Devil May Cry: HD Collection (PS3) Review

The Sword. The Guns. The Trench Coat.

There was time when the name Dante was neither confused with a badly executed game based on classic literature, nor was it referred to with a fearful shudder of apprehension because of a possible, badly misdirected reboot. There was a time when you mentioned the name Dante to gamers, and they immediately thought of a cocky, white haired, gun shootin’, sword swingin’ devil killer that cracked wise and broke out into ridiculous, glorious bouts of frenzied, brutal action. This HD pack from Capcom brings us back to those days, and it’s definitely one of the better collections out there.

A Rampage Of Red & Semi-Auto Bullets

Devil May Cry is, of course, one of the more notable turn of the century franchises, ushering in 2001 with the first, sterling example of how to do fast paced, 3D combat that equalled the old 2D beat em’ ups for speed and depth. It set the standard that other 3D hack n’ slash games have been following for the last 10 years. As with many other classics of the previous generation, Capcom have seen fit to put the original last gen trilogy on one disc and slap a new coat of Shiny HD Paint™ on ‘em to see if a market reared on modern, military FPS games can still embrace them.

Of course, fans of the series already know what they’re getting into with the games themselves, so then the obvious question becomes, “Is this worth my $40?” The answer?  Yeah, pretty much. As with other HD collections, the bumped up resolution on the graphics and the adjusted aspect ratio to fit 16:9 widescreens has given the games a decent visual boost. And like other HD collections, this had made any full motion video blurry and noticeably inferior to actual in-game graphics. Unlike the recent Silent Hill collection, there don’t seem to be any gaffes in audio synchronization, at least, not any that are new. The frame rate is also stable, with none of the hitches that Silent Hill experienced when streaming new areas so the performance of the games in this collection is about on par with what we saw in other collections like Prince of Persia and Tomb Raider. Unlike Tomb Raider, however, the Devil May Cry collection lacks that minor convenience of being able to quit out from the current game to the main selection screen to choose another title. So if you’re playing the original DMC and want to jump to DMC 3, you’ll have to just go back to the dashboard of your respective console and reload the disc entirely. On the other hand, unlike the Silent Hill collection, Pipeworks at least took the time to add in a few extras in the form of artwork, a soundtrack player, and even some new “fan art” provided by some notable artists. That’s an appreciated little bit of “going the extra mile” that most of the HD compilations have thus far been too lazy—or rushed—to add in for the long-time fans.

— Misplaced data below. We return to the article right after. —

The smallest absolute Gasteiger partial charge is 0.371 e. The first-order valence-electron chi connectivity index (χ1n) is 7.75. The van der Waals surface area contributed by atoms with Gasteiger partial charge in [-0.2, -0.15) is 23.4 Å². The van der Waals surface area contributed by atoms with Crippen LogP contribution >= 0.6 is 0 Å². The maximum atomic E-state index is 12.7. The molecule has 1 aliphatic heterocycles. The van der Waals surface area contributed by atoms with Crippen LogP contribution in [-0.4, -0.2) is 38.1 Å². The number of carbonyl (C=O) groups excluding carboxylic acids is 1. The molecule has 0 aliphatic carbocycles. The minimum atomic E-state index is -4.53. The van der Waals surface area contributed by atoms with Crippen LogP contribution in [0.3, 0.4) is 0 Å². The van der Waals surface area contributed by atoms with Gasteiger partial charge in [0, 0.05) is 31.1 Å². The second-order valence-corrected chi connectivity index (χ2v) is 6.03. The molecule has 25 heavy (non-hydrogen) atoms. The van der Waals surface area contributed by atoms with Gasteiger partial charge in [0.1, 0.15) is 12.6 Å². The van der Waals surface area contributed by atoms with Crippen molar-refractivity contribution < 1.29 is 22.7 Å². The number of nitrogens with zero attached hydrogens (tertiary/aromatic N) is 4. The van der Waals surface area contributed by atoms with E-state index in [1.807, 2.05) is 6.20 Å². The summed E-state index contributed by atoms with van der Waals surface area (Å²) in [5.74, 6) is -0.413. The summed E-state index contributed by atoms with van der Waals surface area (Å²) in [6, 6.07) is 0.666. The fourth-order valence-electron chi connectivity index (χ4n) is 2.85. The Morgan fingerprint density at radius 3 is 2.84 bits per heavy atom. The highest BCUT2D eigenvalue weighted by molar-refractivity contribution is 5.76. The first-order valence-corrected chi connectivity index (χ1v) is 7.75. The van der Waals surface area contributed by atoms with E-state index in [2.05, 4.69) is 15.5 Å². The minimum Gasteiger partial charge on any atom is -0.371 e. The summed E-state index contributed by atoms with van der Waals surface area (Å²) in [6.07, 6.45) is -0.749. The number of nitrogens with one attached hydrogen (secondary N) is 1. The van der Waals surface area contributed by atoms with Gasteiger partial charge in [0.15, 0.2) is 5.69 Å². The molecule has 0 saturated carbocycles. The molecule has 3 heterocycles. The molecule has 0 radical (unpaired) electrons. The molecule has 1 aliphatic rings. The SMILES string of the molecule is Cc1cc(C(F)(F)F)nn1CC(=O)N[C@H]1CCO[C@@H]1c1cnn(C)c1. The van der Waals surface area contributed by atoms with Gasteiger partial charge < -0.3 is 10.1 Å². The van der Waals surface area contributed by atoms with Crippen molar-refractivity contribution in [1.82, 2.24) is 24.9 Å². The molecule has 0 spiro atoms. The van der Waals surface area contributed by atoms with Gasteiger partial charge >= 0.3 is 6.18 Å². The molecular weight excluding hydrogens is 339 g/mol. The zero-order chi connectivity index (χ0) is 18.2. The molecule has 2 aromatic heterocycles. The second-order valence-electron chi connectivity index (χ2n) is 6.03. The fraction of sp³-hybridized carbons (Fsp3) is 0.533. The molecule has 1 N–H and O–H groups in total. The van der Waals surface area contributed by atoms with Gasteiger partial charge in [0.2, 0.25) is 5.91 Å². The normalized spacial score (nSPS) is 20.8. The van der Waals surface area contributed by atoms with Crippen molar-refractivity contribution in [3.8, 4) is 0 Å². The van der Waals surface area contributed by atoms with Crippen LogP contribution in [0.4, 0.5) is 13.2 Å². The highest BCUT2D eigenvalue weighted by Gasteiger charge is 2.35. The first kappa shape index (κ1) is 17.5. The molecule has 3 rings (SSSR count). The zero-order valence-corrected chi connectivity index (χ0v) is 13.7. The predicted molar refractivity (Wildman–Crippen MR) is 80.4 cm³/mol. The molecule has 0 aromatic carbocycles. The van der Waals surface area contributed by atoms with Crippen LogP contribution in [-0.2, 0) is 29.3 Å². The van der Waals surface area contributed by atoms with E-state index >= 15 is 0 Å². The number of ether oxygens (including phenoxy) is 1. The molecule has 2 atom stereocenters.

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As for the games themselves… well, they are what they are. They still largely hold up in terms of playability, though the years—particularly for DMC 2—have not been kind in the area of awkward, fixed camera placement. Younger players may be in for a mild shock at the noticeably—but not drastically—steeper difficulty curve these games have compared to contemporary action titles, but these games are of an age when the audience was primarily hardcore, and skill levels were more demanding. All in all, for fans of the series, and for those who are curious, this is a pretty safe buy.